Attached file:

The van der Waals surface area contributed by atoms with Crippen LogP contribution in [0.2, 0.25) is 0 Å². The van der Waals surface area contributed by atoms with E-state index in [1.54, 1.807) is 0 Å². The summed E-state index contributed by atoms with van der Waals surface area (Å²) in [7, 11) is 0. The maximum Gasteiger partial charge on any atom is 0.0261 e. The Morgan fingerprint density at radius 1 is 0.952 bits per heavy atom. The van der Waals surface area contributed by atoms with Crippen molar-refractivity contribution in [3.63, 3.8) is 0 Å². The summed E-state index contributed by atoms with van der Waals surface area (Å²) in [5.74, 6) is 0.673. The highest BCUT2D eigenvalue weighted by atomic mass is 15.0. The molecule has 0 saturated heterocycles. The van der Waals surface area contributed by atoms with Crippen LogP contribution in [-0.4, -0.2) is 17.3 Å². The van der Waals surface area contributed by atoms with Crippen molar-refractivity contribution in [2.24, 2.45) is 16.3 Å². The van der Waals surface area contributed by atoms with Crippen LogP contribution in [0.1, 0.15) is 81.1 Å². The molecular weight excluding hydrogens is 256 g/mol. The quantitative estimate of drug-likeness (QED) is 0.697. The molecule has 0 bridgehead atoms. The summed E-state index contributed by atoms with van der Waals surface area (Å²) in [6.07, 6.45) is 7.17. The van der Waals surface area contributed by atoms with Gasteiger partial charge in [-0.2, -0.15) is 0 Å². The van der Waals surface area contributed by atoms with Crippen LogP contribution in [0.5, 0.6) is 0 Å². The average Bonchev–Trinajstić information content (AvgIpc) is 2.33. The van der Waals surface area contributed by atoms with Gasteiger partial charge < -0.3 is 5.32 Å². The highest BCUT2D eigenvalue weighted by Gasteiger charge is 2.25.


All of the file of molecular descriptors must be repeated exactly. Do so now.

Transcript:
The van der Waals surface area contributed by atoms with Crippen LogP contribution in [0.2, 0.25) is 0 Å². The van der Waals surface area contributed by atoms with E-state index in [1.54, 1.807) is 0 Å². The summed E-state index contributed by atoms with van der Waals surface area (Å²) in [7, 11) is 0. The maximum Gasteiger partial charge on any atom is 0.0261 e. The Morgan fingerprint density at radius 1 is 0.952 bits per heavy atom. The van der Waals surface area contributed by atoms with Crippen molar-refractivity contribution in [3.63, 3.8) is 0 Å². The summed E-state index contributed by atoms with van der Waals surface area (Å²) in [5.74, 6) is 0.673. The highest BCUT2D eigenvalue weighted by atomic mass is 15.0. The molecule has 0 saturated heterocycles. The van der Waals surface area contributed by atoms with Crippen LogP contribution in [-0.4, -0.2) is 17.3 Å². The van der Waals surface area contributed by atoms with Crippen molar-refractivity contribution in [2.24, 2.45) is 16.3 Å². The van der Waals surface area contributed by atoms with Crippen LogP contribution in [0.1, 0.15) is 81.1 Å². The molecular weight excluding hydrogens is 256 g/mol. The quantitative estimate of drug-likeness (QED) is 0.697. The molecule has 0 bridgehead atoms. The summed E-state index contributed by atoms with van der Waals surface area (Å²) in [6.07, 6.45) is 7.17. The van der Waals surface area contributed by atoms with Gasteiger partial charge in [-0.2, -0.15) is 0 Å². The van der Waals surface area contributed by atoms with Crippen LogP contribution in [0.5, 0.6) is 0 Å². The average Bonchev–Trinajstić information content (AvgIpc) is 2.33. The van der Waals surface area contributed by atoms with Gasteiger partial charge < -0.3 is 5.32 Å². The highest BCUT2D eigenvalue weighted by Gasteiger charge is 2.25.